We are now a month in to our new adventure in Scotland. This last week was a little harder with the rain and wind kicking up every day and Mercy getting the flu, but the rain has mostly gone and it was a beautiful day yesterday. Mercy is cranky as she gets over being sick and sometimes I wish I couldn't hear the beautiful strains of the whiny "mom" call I get at least once every ten minutes, but I'm glad she's on the mend. Calvin went back to school yesterday and got his first homework packet from Kittybrewster. Adam has been asked to write a chapter in a book and do a book review so he's excited for the new opportunities. As for our home feeling like home...let's say the house feels like our place but not home and the town is slowly becoming vaguely familiar but there is the overwhelming sense that we will never know the ins and outs of this city before we leave it. We know our neighborhood a little bit now but walking in a neighborhood and driving it are very different. The landscape immediately changes and now that I'm driving I feel like I'm starting all over. I do like having a car, though. We had to go down to Sainsbury's (grocery/department sort of store down the hill from us) and there was a bitter wind that I was glad I didn't have to subject Mercy to. I also like the car for adventuring purposes. Some other PhD families don't have cars and aren't planning on getting them but we want to get everything out of the countryside we can, as we love to drive to explore. We couldn't get to a castle this weekend because of the weather and Mercy's flu but we did get to have lunch with the pastor of High Hilton church and his family. They were very nice and it was a great experience to be so invited into a community. We find that the people at church are all just as friendly and are settling in well. I am getting homesick here and there when I think of things like Christmas but it still doesn't feel like we're living here. I suppose it takes a long time to feel that you're really here to stay for a long time because right now we're still changing pounds to dollars in our heads, calling home almost every day, and talking about our plans when we're homeward bound.
Some UK to America differences for those of you who are interested: I find I have to go to the store every two days or so because of food amounts--the fridges here are smaller, the ovens are smaller, and the freezers are normally smaller. Therefore the food comes in smaller amounts. Also, the food does not have the same preservatives we have in the US and it doesn't last as long without being frozen. Since Mercy is on a milk kick, we have to get milk almost every other day. I'm not used to the serving size of things as far as how they are packaged. For instance, I bought a bag of pre-marinated ribs and when I got it home, discovered that I had to make something else as well because there were only about 8 ribs total--not enough for a little family. But I suppose that's just a learning curve. I can't imagine what UK'ers would do for the first time when faced with US portion sizes, family size containers of food, and Costco! They have a Costco here but I'm wary of going since there isn't much room to keep things in the kitchen as it is. Our oven: we have a gas oven and you flip a switch on the wall to turn it on. Then you hold down the starter and turn on the gas and viola! Frozen foods and cooking directions for the actual oven are numbered--bake this meat at Gas mark 7. I haven't found the correlation between these numbers and the degrees from home although my rough guess is that Gas mark 6 is around 350 degrees. Anyone know for sure? Also, the stove top is called the Hob.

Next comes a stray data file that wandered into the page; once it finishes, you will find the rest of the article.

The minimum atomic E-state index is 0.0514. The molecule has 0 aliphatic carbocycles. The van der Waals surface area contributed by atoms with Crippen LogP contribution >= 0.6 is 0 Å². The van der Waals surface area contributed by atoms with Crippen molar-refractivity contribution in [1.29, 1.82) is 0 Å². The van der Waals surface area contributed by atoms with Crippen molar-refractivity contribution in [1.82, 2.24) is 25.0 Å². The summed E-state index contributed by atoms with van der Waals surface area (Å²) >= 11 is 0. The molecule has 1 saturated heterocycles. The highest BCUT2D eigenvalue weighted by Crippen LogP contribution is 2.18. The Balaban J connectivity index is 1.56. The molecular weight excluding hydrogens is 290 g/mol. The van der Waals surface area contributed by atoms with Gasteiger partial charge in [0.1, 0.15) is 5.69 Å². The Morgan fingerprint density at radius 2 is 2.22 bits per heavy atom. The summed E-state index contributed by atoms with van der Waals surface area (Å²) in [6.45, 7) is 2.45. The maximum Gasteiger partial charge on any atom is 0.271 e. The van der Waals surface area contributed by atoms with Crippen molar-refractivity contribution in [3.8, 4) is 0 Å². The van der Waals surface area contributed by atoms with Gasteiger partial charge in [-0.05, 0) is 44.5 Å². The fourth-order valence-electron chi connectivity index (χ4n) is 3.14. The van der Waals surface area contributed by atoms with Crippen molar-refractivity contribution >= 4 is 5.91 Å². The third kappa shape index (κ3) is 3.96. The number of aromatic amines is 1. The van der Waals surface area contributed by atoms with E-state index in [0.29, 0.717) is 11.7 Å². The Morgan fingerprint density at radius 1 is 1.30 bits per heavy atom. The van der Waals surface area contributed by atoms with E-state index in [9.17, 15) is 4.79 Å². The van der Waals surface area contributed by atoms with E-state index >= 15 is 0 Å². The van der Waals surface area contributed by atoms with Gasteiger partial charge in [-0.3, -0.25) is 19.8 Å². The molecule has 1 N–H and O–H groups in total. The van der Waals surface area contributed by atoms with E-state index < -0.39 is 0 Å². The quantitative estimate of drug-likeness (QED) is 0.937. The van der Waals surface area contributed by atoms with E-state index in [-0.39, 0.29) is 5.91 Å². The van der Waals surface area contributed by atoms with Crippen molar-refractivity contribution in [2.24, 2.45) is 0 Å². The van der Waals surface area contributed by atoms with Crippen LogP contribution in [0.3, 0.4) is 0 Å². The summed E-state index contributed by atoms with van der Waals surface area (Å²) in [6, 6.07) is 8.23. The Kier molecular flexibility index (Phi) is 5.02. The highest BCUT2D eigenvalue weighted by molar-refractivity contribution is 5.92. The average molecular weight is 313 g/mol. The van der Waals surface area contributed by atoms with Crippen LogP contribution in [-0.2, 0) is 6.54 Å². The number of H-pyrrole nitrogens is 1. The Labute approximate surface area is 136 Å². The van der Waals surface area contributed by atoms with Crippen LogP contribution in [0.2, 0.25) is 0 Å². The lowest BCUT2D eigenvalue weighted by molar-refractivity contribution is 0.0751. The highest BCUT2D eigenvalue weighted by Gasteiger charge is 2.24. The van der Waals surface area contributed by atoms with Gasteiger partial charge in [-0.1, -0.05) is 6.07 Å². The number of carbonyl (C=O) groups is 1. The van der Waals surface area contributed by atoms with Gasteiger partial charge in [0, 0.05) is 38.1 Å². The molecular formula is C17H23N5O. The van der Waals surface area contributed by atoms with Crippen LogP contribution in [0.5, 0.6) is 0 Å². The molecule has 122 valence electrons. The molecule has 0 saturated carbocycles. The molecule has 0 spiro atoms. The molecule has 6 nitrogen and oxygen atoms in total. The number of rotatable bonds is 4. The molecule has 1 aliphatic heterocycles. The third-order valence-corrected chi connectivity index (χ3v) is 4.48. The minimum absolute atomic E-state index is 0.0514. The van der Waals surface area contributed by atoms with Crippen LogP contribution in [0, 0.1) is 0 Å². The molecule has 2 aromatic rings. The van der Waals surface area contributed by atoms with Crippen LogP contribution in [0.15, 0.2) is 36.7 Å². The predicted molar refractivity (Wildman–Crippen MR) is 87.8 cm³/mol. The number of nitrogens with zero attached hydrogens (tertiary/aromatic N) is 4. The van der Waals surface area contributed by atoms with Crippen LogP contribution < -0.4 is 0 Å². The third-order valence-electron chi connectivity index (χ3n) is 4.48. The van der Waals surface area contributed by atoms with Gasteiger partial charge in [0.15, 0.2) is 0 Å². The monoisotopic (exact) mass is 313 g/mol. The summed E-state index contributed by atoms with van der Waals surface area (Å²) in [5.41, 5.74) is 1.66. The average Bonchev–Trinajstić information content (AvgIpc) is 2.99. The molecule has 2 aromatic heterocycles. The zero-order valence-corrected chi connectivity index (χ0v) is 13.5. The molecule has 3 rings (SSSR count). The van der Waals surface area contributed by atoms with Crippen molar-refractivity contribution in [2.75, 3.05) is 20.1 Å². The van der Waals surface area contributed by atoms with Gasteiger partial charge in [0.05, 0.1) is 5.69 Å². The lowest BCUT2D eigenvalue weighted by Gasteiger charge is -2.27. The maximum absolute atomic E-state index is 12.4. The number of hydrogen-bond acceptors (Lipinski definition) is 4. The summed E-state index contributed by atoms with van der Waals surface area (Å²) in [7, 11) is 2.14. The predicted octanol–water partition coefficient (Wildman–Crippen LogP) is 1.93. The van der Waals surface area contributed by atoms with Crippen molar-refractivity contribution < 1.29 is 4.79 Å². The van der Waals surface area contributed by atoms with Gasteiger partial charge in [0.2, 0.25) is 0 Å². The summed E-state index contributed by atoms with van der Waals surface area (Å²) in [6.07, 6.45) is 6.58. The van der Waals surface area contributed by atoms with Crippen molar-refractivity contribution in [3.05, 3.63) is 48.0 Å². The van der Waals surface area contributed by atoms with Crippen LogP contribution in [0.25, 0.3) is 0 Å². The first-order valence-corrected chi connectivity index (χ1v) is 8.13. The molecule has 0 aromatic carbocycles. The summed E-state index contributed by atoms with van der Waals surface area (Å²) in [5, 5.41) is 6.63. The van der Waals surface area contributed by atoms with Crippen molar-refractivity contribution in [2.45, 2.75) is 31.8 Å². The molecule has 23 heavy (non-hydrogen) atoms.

As far as actual food goes--the selection is pretty amazing. They have avocados, mangoes, kiwis, watermelon, and, not so shockingly, a whole aisle of potatoes. I've found pita bread, enchilada sauces (not the best but I'm spoiled by CA), and many other foods I didn't expect to see here. I haven't found a good pancake mix yet but when I looked it up online they showed it as a wet mix so maybe it's in the dairy aisle. Eggs aren't kept cold in the store--that was a funny one to me but upon reflection seemed normal. I mean, chickens don't keep them cold. Adam has gone off the deep end exploring the strange flavors of things here--especially crisps. None of them sound appealing to me although I was glad to see he didn't try the haggis flavored ones. Two things I think are popular and strange here are salad creme and brown sauce.
Well, that's enough jabber about various culinary woes and surprises on my end. Other than that, the new world marches on and we're looking forward to trick-or-treating with one of Calvin's friends from school and church. This is the first year I haven't decorated my front yard (I'm pretty sure no one does that here), and I'm not even really interested in costumes. Yikes! Where am I? Calvin is going to be a knight because he brought his beautiful knight costume that Grandma and Papa gave him a few years back, and Mercy is going to be a princess or a fairy courtesy of Aunty Grace who gave her a half dozen lovely Disney dresses for her to choose from. Thanks Aunty Grace! I didn't bring Adam's monk costume I made him so he's out of luck for that tradition, and I'm not sure I'm going to try to dress up either. I might to some face painting, which thankfully I brought. So long for now and I hope this is interesting rather than DULL. - Rachel


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